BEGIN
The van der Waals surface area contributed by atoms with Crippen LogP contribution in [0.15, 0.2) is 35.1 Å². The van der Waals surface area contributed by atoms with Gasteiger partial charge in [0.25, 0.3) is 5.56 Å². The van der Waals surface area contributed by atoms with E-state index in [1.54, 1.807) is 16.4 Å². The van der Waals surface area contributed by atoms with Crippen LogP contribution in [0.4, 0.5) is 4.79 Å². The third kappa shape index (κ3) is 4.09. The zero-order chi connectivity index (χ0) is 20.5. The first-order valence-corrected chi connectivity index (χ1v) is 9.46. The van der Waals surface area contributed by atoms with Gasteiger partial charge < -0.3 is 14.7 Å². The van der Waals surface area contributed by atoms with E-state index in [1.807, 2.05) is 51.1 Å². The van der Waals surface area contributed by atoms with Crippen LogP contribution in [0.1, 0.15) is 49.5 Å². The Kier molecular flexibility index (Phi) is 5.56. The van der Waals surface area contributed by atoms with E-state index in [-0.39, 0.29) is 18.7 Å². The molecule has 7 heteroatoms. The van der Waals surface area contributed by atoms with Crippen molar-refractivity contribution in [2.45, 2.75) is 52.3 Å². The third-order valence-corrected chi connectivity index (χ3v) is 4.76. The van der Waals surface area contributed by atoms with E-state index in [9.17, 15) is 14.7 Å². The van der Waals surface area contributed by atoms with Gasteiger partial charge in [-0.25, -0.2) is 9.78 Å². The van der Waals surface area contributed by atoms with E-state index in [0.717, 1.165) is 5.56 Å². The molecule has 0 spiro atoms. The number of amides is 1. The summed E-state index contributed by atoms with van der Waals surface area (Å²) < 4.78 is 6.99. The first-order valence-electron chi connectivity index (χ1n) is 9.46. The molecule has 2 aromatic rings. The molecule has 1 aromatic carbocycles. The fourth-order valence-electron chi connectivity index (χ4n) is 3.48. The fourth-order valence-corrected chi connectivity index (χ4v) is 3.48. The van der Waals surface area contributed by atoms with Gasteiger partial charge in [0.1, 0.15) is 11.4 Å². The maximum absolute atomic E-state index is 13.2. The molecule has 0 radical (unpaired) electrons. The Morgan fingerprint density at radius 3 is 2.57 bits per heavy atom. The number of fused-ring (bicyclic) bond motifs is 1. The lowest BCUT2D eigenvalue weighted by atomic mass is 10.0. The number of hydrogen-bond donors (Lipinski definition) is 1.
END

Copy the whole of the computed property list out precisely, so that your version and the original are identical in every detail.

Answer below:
The van der Waals surface area contributed by atoms with Crippen LogP contribution in [0.15, 0.2) is 35.1 Å². The van der Waals surface area contributed by atoms with Gasteiger partial charge in [0.25, 0.3) is 5.56 Å². The van der Waals surface area contributed by atoms with E-state index in [1.54, 1.807) is 16.4 Å². The van der Waals surface area contributed by atoms with Crippen LogP contribution in [0.4, 0.5) is 4.79 Å². The third kappa shape index (κ3) is 4.09. The zero-order chi connectivity index (χ0) is 20.5. The first-order valence-corrected chi connectivity index (χ1v) is 9.46. The van der Waals surface area contributed by atoms with Gasteiger partial charge < -0.3 is 14.7 Å². The van der Waals surface area contributed by atoms with E-state index in [1.807, 2.05) is 51.1 Å². The van der Waals surface area contributed by atoms with Crippen LogP contribution in [0.1, 0.15) is 49.5 Å². The Kier molecular flexibility index (Phi) is 5.56. The van der Waals surface area contributed by atoms with E-state index in [-0.39, 0.29) is 18.7 Å². The molecule has 7 heteroatoms. The van der Waals surface area contributed by atoms with Crippen molar-refractivity contribution in [2.45, 2.75) is 52.3 Å². The third-order valence-corrected chi connectivity index (χ3v) is 4.76. The van der Waals surface area contributed by atoms with E-state index in [9.17, 15) is 14.7 Å². The van der Waals surface area contributed by atoms with Gasteiger partial charge in [-0.25, -0.2) is 9.78 Å². The van der Waals surface area contributed by atoms with E-state index in [0.717, 1.165) is 5.56 Å². The molecule has 0 spiro atoms. The number of amides is 1. The summed E-state index contributed by atoms with van der Waals surface area (Å²) < 4.78 is 6.99. The first-order valence-electron chi connectivity index (χ1n) is 9.46. The molecule has 2 aromatic rings. The molecule has 1 aromatic carbocycles. The fourth-order valence-electron chi connectivity index (χ4n) is 3.48. The fourth-order valence-corrected chi connectivity index (χ4v) is 3.48. The van der Waals surface area contributed by atoms with Gasteiger partial charge in [0.1, 0.15) is 11.4 Å². The maximum absolute atomic E-state index is 13.2. The molecule has 0 radical (unpaired) electrons. The Morgan fingerprint density at radius 3 is 2.57 bits per heavy atom. The number of fused-ring (bicyclic) bond motifs is 1. The lowest BCUT2D eigenvalue weighted by atomic mass is 10.0. The number of hydrogen-bond donors (Lipinski definition) is 1.